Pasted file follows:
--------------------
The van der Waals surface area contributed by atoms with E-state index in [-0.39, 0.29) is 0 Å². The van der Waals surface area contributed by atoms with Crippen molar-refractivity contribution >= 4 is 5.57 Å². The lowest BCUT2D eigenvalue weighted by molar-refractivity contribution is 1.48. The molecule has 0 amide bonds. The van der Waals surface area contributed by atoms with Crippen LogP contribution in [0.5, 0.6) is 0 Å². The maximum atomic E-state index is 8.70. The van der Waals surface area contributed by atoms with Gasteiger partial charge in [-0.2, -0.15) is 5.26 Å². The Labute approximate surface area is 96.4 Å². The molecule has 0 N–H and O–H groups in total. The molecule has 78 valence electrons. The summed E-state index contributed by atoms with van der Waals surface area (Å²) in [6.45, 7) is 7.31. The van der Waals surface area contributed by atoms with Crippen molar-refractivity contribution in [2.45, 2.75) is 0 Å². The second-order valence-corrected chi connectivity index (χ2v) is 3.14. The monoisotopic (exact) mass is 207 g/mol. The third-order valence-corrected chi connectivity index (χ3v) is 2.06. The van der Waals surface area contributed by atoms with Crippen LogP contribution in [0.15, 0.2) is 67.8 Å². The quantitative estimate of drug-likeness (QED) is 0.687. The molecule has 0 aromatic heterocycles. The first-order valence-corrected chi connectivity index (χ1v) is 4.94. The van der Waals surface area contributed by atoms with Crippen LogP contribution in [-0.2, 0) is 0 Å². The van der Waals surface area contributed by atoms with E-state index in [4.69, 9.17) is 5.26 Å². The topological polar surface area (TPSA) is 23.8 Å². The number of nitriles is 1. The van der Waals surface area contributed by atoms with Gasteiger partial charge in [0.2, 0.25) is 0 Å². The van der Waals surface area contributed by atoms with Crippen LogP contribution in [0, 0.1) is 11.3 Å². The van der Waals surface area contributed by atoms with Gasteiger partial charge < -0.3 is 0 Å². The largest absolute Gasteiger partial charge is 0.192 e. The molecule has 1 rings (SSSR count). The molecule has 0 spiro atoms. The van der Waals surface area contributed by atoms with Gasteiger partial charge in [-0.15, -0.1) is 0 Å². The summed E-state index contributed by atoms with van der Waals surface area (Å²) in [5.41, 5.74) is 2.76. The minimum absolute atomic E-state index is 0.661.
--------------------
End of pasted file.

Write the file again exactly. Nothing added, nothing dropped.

The van der Waals surface area contributed by atoms with E-state index in [-0.39, 0.29) is 0 Å². The van der Waals surface area contributed by atoms with Crippen molar-refractivity contribution >= 4 is 5.57 Å². The lowest BCUT2D eigenvalue weighted by molar-refractivity contribution is 1.48. The molecule has 0 amide bonds. The van der Waals surface area contributed by atoms with Crippen LogP contribution in [0.5, 0.6) is 0 Å². The maximum atomic E-state index is 8.70. The van der Waals surface area contributed by atoms with Gasteiger partial charge in [-0.2, -0.15) is 5.26 Å². The Labute approximate surface area is 96.4 Å². The molecule has 0 N–H and O–H groups in total. The molecule has 78 valence electrons. The summed E-state index contributed by atoms with van der Waals surface area (Å²) in [6.45, 7) is 7.31. The van der Waals surface area contributed by atoms with Crippen molar-refractivity contribution in [2.45, 2.75) is 0 Å². The second-order valence-corrected chi connectivity index (χ2v) is 3.14. The monoisotopic (exact) mass is 207 g/mol. The third-order valence-corrected chi connectivity index (χ3v) is 2.06. The van der Waals surface area contributed by atoms with Crippen LogP contribution in [0.15, 0.2) is 67.8 Å². The quantitative estimate of drug-likeness (QED) is 0.687. The molecule has 0 aromatic heterocycles. The first-order valence-corrected chi connectivity index (χ1v) is 4.94. The van der Waals surface area contributed by atoms with Crippen LogP contribution in [-0.2, 0) is 0 Å². The van der Waals surface area contributed by atoms with E-state index in [4.69, 9.17) is 5.26 Å². The topological polar surface area (TPSA) is 23.8 Å². The number of nitriles is 1. The van der Waals surface area contributed by atoms with Gasteiger partial charge in [0.2, 0.25) is 0 Å². The van der Waals surface area contributed by atoms with Crippen LogP contribution in [0, 0.1) is 11.3 Å². The van der Waals surface area contributed by atoms with Gasteiger partial charge < -0.3 is 0 Å². The largest absolute Gasteiger partial charge is 0.192 e. The molecule has 1 rings (SSSR count). The molecule has 0 spiro atoms. The van der Waals surface area contributed by atoms with Gasteiger partial charge in [-0.15, -0.1) is 0 Å². The summed E-state index contributed by atoms with van der Waals surface area (Å²) in [5.41, 5.74) is 2.76. The minimum absolute atomic E-state index is 0.661.